After striking out with my first attempt to find a local teacher, I was reminded of our local Arts community organization. I went to their building to explore, and I was thrilled. They were having an exhibit of the works of local artists. I lost myself in the beautiful paintings.
After I looked over every piece in the exhibit, I went to the office to find out about oil painting classes. There was a class in progress. I had already missed two classes. But I signed up anyway.
The teacher was Diane Turner. She’s a great artist, and she was a student of LeConte Stewart, a famous Utah painter, and a hero of mine.
I have to admit that I was EXTREMELY nervous when I entered the classroom on the next Wednesday evening. All the students laughed at my new easel, but they applauded that I was a very new oil painter.
I didn't say anything to anyone about Bob Ross.
We were painting sunflowers in a vase, which is significant to oil painters because of Vincent Van Gogh.
I wasn't sure I could do it. They weren't starting with a thin coat of liquid white, like Bob Ross does. And the teacher told me I could only use the three primary colors, red yellow and blue. And white.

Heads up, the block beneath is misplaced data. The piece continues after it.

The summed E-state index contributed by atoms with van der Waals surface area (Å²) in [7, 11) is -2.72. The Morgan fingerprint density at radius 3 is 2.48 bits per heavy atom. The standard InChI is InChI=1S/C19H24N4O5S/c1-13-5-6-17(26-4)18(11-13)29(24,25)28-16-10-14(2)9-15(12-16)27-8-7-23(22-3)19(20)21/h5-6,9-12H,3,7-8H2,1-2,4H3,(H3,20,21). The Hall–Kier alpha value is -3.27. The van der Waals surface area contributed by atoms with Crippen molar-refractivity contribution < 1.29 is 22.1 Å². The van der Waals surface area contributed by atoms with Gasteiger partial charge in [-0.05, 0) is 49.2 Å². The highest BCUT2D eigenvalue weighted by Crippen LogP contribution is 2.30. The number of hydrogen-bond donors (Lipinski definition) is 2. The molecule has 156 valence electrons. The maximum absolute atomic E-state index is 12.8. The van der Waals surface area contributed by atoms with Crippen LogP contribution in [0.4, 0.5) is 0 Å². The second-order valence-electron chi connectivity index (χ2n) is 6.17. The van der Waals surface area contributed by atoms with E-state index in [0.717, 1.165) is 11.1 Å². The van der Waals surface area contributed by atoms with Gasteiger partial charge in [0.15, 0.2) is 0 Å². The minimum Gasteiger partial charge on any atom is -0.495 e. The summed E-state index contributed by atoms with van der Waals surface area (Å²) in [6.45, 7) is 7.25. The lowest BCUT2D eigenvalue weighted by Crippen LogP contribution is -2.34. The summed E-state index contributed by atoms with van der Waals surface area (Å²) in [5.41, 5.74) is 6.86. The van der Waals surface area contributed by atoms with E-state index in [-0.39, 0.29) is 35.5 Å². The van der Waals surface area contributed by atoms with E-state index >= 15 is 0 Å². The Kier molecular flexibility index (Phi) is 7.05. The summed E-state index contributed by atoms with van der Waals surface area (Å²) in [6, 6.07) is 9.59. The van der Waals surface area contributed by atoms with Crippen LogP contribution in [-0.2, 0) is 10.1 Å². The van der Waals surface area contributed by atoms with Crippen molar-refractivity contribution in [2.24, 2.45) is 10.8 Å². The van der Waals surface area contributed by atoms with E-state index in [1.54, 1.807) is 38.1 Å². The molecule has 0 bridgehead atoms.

I picked Alizarin Crimson and tried to trowel it on with a palette knife. Didn't look right. Then I went after the vase. It looked like I was back in the eighth grade.
I enjoyed mixing my colors to get green for the stems. I was feeling more confident. I did the petals on the flowers with a palette knife, because I've seen Van Gogh’s sunflowers in person, and I believe he used a knife. My painting looked childish and crude, but I think it turned out okay.
The teacher said I shouldn't have centered my vase and flowers. And she was confused about my odd looking background. I didn't understand about her method of under painting, but I understand now, and I think I’ll try another still life on my own. She covers her canvas in a thinned down color of her choosing. I want to try that. But all in all it was a VERY valuable experience, and I enjoyed the interaction with the other students.